CARLSBAD — In less than one year, three cities are expected to launch a clean energy service.
However, the Clean Energy Alliance has a big hurdle to clear before the May 2021 date in the form of a $4.45 million loan and to quickly reimburse to Solana Beach and Del Mar $150,000 each due to those cities’ impacted budgets due to the COVID-19 pandemic.
“Funds are needed to keep alliance operations for this fall,” said Jason Haber, Carlsbad’s intergovernmental affairs director. “We put into the JPA agreement that this funding was necessary.”
In October 2019, Carlsbad approved a Joint Powers Agreement with the cities of Solana Beach and Del Mar to form the first Community Choice Energy program in San Diego County. CEA’s implementation plan was certified by the California Public Utilities Commission earlier this year and CEA is targeting May 2021 to switch ratepayers from San Diego Gas & Electric.
The CEA has lofty clean energy goals and the feasibility study showed it would save ratepayers up to 2% on their bill. As part of its plan, CEA and its board, which Carlsbad Councilwoman Cori Schumacher chairs, has been vocal the energy entity would need a line of credit for start-up costs.
The loan would be paid back in three years, according to the plan, but through a Carlsbad-funded financing plan, it would be cheaper for CEA and the city would earn interest of at least $150,000, according to Haber.
CEA received financing proposals from River City Bank and JP Morgan. The interest from those loans total $469,000 and $575,000, respectively, while Carlsbad projects its plan to come in under $378,000.
“We did anticipate financing for the CCA,” Schumacher said. “We’re including an option that could be of increased benefit, not only to the CCA and ratepayers but to the city of Carlsbad.”
However, Mayor Matt Hall, who voted no, was not pleased with the city exposing itself to a $4.45 million financing deal with CEA, guaranteeing a 2% lower rate and a potential delay of the launch. He questioned why the financing aspect was not part of the city’s budget discussions in June and also expressed concerns with the delay as SDG&E, per Haber and Schumacher, said it may not be able to accommodate two CCA launches in May 2021.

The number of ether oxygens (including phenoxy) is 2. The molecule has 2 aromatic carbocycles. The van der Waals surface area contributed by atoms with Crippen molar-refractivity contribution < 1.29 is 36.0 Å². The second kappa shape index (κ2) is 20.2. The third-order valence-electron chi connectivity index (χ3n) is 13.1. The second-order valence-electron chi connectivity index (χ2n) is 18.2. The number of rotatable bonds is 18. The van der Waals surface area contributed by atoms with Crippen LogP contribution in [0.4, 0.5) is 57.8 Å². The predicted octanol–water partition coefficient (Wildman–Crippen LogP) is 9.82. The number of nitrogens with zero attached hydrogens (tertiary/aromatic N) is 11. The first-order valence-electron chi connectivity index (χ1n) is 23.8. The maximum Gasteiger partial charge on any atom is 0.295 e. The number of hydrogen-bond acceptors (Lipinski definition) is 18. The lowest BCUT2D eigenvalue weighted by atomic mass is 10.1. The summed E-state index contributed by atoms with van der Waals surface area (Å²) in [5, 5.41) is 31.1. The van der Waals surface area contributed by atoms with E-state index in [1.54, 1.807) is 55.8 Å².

San Diego Community Power is targeting May 2021 and includes the cities of San Diego, Chula Vista, Encinitas, Imperial Beach and La Mesa.
Solana Beach and Del Mar, though, budgets have been hit hard by the pandemic and are requesting repayment for each of their $150,000 initial investments by this fall. Each city, including Carlsbad, all paid $150,000 to assist with start-up costs.
Haber said there is a low risk of default and said Carlsbad, due to the structure of the plan, and $1.45 million would be exposed.
“This is a $100 million business,” Hall said. “And it was clear this entity would stand on its own. I can’t look at anybody in the eye and say we’re going to be able to do that with or without a loan. Extremely disappointed and lack of clarity over a $4.5 million loan. I think it needs far more research before it moves forward.”
The vote, though, does not bind the city to the financing plan but allows staff to develop the terms and structure, which Carlsbad would control.
If approved, it would allow for $1.45 million to be injected into CEA to meet its September or October obligations and the rest would be dispersed in December or January 2021 to cover the agency until the May launch, Haber said.
If the launch is delayed until October 2021, CEA would have the cash to cover costs until then, Haber added.